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The best way to remember the glory of the Holy Temple is to imagine ourselves reliving those times of old. Imagine walking past the walls of Jerusalem (chomot Yerushalayim) towards the Temple Mount. We can picture ourselves moving beyond the wall of the rampart (the cheil) and into the Temple building. We can envision ourselves gazing upon the altar and seeing its walls with the sprinkled blood of sacrifices (kir ha’mizbeach).

Alas, the only remnant of that magnificent complex that still stands is the Western Wall – the Kotel HaMaaravi.


In the two paragraphs above appear four Hebrew words for wall. An additional two are “shur” and “chayitz.” As is his wont, Rabbi Shlomo of Urbino (a 16th century Italian scholar) writes that the six words in question all mean exactly the same thing. However, if we dig deeper into the roots of these words, perhaps certain nuances in meaning will emerge.

Chomah” appears over 130 times in the Bible and always refers to a wall that surrounds a city or important/large building. Rabbi Shlomo Pappenheim of Breslau (1740-1814), like Menachem Ibn Saruk, traces “chomah” to the two-letter root chet-mem, which he explains refers primarily to heat. Thus “milchamah” (war), which is the culmination of a heated fight between two parties.

Rabbi Pappenheim suggests that “chomah” is related to “milchamah,” as the main purpose of building a city wall is to protect its inhabitants from enemy warfare. Alternatively, Rabbi Pappenheim proposes that “chomah” is directly related to “cham” because a city wall might block cool winds from entering, thus keeping the city warm.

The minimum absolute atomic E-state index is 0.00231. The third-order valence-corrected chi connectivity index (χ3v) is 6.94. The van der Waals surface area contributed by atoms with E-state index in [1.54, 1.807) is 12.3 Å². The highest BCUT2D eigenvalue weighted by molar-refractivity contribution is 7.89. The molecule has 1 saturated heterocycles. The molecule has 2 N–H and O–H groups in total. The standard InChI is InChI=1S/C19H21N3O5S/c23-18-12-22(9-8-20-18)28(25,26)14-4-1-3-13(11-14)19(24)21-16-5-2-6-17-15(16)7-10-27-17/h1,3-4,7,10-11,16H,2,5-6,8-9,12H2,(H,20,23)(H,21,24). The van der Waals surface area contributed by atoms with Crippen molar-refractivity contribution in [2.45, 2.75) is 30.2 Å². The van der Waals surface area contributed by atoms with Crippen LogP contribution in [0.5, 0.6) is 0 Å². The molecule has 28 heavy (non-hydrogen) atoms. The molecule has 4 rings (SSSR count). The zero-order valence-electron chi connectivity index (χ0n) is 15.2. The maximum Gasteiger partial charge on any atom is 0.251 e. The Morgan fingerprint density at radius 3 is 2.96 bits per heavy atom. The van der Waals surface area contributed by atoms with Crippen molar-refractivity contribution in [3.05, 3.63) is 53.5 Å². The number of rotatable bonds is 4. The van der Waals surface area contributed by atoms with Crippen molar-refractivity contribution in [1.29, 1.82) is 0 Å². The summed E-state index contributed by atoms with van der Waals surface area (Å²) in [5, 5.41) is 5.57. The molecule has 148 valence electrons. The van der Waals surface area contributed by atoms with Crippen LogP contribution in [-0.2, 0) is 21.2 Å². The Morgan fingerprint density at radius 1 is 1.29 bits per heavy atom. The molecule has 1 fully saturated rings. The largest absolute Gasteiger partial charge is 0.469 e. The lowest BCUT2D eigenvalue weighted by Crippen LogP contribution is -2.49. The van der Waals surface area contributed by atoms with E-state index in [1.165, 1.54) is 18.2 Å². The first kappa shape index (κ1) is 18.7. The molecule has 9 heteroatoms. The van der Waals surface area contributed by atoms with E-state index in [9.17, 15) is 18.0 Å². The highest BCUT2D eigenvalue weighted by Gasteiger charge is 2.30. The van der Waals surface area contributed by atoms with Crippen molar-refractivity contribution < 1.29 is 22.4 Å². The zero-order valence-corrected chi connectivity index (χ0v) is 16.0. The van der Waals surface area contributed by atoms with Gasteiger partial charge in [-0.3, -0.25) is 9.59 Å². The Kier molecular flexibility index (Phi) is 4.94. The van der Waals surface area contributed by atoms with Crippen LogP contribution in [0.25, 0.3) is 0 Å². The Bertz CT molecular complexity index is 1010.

Rabbi Eliezer ben Nosson (1090-1170), also known as the Raavan, notes that “chomah” is also related to sight, as the Aramaic root chet-mem-hey means seeing (see Targum Yonatan to Exodus 14:31, for example). Rabbi Samson Raphael Hirsch (to Genesis 49:22) makes a similar point.

Rabbi Yaakov Tzvi Mecklenburg (1785-1865) connects “chomah” to “cheimah” (anger) and “chamah” (sun), focusing on how a city wall sets a city apart from everything beyond its walls. Interestingly, Rabbi Hirsch (to Genesis 21:15) proposes that “cheimet” (flask) is related to “chomah” because a flask encloses and protect its contents just like a city wall surrounds and protects a city.

The word “kir” in the sense of wall appears about 75 times in the Bible. Most grammarians trace “kir” to the triliteral kuf-yod-reish, but some maintain that the letter yod is not part of the root. Rabbi Yehudah Aryeh of Carpentras (an 18th century grammarian and dayan) writes in Ohalei Yehuda that “kir” is related to “kar” (cold) and denotes a wall whose purpose is to provide shade and allow people to cool off.

Rabbi Pappenheim takes a different approach. He traces “kir” to the two-letter root kuf-reish, which denotes the strong impact that results from extreme weight or velocity. Words derived from this root include “korah” (wooden beam) and “tikrah” (ceiling) because the weight of the horizontal beams that comprise a ceiling weigh down on a building’s support, thus creating a point of impact.

With this explanation in mind, Rabbi Pappenheim explains that “kir” (wall) denotes a vertically-positioned wooden beam that bears the weight of a structure. From that original sense, “kir” was borrowed to refer to any sort of wall (i.e., even of stone or metal).

When Bilaam prophesies of Jewish supremacy in Messianic times, he says the Jews will “karkar” all the other nations of the world (Numbers 24:17). Most commentators (Rashi, Ibn Ezra, and Ibn Janach) explain that Bilaam is prophesying that the Jews will destroy these nations, but don’t explain the etymology of “karkar” and how it means destroying.

The Radak in his Sefer HaShorashim writes that “karkar” derives from kir, explaining that this verb refers to destroying a wall (i.e., eliminating a person’s means of protection). He compares “kir” to the noun shoresh (root), whose verb form, “misharesh,” means to uproot. Thus, “kir” can refer both to building a wall and tearing down a wall. (Rabbi Hirsch [to Leviticus 19:28 and Numbers 24:17] and Rabbi Yitzchok of Volozhin [to Numbers 24:17] offer similar explanations.)


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Rabbi Reuven Chaim Klein writes The Jewish Press's "Fascinating Explorations in Lashon Hakodesh" column.